Anxiety Counselling

What is Counselling?


If I had a tenner for every time, I was told counsellors ‘just listen’, I would not be a wealthy woman, but I would have a decent holiday out of it! Counselling is a collaborative process where a safe, confidential, non-judgemental space is provided to help explore personal struggles.
Research indicates that talk therapy can be highly effective in supporting people struggling with anxiety and depression and life changes such as retirement, illness, relationship break-up and bereavement. Often a close death can activate feelings of previous losses and unresolved grief although we may not be conscious of this connection. If your struggles are impacting on your quality of life, your relationships or fear and hesitancy is causing you confusion then counselling can be a powerful process to support change.
While different counsellors vary in the degree to which they emphasis technique or behaviour, all will have as the primary intention to empower and support improvements in their client’s well-being.
Confusion is Normal
Ambivalence is a normal position when we are at a transition or crossroads in life. We ask ourselves where do I go from here? Maybe I don’t need change? Can I muddle along? Is the status quo okay? This treadmill of repetition can go on for many years and if often takes a crisis to provoke change. Stepping out of our comfort zones is always an act of courage. Counselling is not a quick fix but is a process for the courageous that takes time and effort to reap real rewards.

Although it is common to be unclear when we start counselling what we would like to achieve through therapy, your therapist will support you to explore your life and its uniqueness and over time gain clarity on subjective well-being goals. The comparison curse means we can be mired in comparing our lives to others and berating ourselves for not measuring up. It is a measure of some emotional maturity when we stop this comparing and recognize our lives are always different, contextual and unique. When we understand, express and have confidence in living our own values this comparing to others tends to fade.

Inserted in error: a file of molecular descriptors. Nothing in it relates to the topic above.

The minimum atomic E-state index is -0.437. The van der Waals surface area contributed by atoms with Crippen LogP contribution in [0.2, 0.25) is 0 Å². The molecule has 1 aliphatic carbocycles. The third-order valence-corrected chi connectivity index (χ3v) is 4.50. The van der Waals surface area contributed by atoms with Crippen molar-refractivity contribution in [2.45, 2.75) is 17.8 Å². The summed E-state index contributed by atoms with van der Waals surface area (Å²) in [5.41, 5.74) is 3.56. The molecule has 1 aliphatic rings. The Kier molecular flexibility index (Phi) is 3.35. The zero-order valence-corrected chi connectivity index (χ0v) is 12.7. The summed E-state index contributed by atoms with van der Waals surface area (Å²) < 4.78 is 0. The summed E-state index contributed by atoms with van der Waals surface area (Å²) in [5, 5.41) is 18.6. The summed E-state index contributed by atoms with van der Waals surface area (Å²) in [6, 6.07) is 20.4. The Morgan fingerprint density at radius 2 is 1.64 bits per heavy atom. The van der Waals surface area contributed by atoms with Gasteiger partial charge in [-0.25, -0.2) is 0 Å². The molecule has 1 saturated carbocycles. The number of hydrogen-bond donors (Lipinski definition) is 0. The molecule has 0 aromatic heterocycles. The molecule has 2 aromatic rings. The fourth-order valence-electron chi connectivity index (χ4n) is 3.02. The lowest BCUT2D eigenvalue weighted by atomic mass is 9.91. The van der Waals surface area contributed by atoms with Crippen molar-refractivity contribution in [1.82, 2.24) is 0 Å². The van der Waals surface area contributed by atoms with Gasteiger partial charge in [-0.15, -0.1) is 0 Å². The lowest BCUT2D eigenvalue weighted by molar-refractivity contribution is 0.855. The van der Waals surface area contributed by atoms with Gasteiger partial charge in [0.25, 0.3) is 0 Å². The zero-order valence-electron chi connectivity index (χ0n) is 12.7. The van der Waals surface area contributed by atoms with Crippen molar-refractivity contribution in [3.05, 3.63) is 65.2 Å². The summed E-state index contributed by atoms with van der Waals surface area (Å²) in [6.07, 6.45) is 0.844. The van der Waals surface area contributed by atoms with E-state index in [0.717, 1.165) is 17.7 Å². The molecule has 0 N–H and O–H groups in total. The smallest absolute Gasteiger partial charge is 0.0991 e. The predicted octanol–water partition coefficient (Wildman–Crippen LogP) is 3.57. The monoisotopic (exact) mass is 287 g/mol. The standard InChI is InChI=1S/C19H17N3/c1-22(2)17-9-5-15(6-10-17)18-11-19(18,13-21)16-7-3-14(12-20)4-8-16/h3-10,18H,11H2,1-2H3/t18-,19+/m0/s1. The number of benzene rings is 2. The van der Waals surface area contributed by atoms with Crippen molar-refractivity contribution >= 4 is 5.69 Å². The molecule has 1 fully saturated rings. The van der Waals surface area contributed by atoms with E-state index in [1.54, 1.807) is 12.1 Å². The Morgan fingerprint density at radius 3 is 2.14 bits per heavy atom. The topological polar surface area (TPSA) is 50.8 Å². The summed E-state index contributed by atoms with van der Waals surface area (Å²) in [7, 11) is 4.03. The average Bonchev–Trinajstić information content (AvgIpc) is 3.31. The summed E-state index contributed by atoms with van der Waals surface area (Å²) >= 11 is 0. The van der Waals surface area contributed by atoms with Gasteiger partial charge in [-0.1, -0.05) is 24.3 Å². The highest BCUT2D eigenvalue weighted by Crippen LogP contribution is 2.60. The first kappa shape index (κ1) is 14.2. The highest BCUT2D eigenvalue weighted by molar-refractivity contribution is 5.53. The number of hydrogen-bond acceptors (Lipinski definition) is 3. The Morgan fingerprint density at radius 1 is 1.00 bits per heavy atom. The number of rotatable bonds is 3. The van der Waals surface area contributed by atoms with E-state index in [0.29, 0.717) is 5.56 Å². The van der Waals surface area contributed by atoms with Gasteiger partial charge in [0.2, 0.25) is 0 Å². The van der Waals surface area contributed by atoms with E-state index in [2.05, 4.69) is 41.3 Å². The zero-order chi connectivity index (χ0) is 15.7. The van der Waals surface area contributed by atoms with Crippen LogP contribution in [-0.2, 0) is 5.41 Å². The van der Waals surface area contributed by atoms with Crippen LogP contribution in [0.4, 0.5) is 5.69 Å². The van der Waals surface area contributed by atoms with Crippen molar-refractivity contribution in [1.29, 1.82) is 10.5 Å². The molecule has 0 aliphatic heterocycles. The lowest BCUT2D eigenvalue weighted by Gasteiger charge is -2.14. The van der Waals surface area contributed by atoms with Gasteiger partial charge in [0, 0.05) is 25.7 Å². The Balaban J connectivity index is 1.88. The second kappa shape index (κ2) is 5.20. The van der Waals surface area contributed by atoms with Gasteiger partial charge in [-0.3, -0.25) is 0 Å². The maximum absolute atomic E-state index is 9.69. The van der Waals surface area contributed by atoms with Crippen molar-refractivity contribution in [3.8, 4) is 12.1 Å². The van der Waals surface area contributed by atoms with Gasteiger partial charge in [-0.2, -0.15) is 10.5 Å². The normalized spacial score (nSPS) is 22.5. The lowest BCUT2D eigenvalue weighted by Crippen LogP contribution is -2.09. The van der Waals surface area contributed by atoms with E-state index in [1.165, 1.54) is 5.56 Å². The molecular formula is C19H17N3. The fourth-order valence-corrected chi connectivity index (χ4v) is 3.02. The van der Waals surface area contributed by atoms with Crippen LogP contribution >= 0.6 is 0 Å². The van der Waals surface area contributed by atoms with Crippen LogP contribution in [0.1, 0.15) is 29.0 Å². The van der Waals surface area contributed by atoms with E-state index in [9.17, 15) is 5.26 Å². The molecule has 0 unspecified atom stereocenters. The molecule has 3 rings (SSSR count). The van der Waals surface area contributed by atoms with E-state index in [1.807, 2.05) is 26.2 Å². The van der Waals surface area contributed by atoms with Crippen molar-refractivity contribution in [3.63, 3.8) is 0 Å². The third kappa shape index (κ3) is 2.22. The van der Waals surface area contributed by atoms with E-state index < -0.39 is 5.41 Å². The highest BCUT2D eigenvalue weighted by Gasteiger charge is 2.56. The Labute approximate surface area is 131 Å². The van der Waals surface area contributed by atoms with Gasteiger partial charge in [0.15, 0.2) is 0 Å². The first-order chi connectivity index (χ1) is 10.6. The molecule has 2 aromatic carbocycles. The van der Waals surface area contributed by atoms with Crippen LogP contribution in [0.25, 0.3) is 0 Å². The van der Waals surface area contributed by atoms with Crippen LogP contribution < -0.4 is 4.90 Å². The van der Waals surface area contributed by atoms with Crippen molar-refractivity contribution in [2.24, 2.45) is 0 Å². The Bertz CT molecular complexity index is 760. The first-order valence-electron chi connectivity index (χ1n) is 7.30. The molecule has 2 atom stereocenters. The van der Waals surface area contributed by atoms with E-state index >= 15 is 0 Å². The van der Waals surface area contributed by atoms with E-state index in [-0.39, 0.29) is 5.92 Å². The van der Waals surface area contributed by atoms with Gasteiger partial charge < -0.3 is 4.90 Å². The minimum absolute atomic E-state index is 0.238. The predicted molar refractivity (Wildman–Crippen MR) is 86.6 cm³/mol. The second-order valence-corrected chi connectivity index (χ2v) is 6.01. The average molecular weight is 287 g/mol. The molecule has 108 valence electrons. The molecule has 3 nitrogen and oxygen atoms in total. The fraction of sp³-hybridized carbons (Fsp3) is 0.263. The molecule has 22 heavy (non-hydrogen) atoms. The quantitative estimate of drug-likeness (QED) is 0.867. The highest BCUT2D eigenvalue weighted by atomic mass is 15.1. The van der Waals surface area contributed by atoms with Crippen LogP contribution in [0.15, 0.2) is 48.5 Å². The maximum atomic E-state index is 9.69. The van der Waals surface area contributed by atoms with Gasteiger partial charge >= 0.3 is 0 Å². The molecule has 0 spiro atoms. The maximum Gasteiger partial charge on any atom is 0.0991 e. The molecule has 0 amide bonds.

This is why counselling always differs from a chat with friends or family. The effective therapist will not have an ‘agenda’ and will create enough psychological space in the counselling room for you to explore these fundamental questions. Our friends and family will always be partial and have their own agenda in relationships.

The best qualities of a great friendship exist when we find a therapist we trust; supportive, empathetic, honest, challenging and possibly even fun. But conversation is always purposeful, supporting you to improve the relationship you have with yourself, gaining self-awareness, personal insight, confidence and self-acceptance.
So yep, counselling is a lot more than ‘just listening’!. Get in touch if you want to talk in confidence.

Anxiety Counselling

Counselling for Depression and Anxiety

Get the support you deserve

One in four of us will struggle with our mental health at some stage of our lives. Sometimes, it is reactive, a response to a difficult life event such as bereavement, divorce or redundancy. Sometimes it does not make sense, we may struggle to understand low mood and why it persists. In these situations, counselling can be helpful. If switching off is a problem for you, it can impact on your energy and perhaps your tolerance levels with family and work colleagues. Feelings of depression can be very isolating and we struggle to believe that change is possible.
Counselling aims to help you understand why and how depression may be occurring at this time. When we are depressed our thoughts and perceptions can become exceptionally negative, bleak and defeatist. This thinking, in turn, contributes to a lower mood and we get caught in a downward spiral. There may be core beliefs which frame our thinking such as I’m a worthless person or Nobody likes me. Depressed people also tend to ruminate, going over and over a problem, leading to paralysis by analysis.

Depressive episodes that are recurrent will take time and commitment to change. However, holding on to hope is very important. The use of cognitive therapy is well researched and will often be combined with medication. By learning strategies to counter the depressing thinking, cognitive therapy will help to prevent depression returning. A counselling process will support you to examine interpersonal relationships and identify ways in which established patterns of relations may be affecting how you feel about yourself.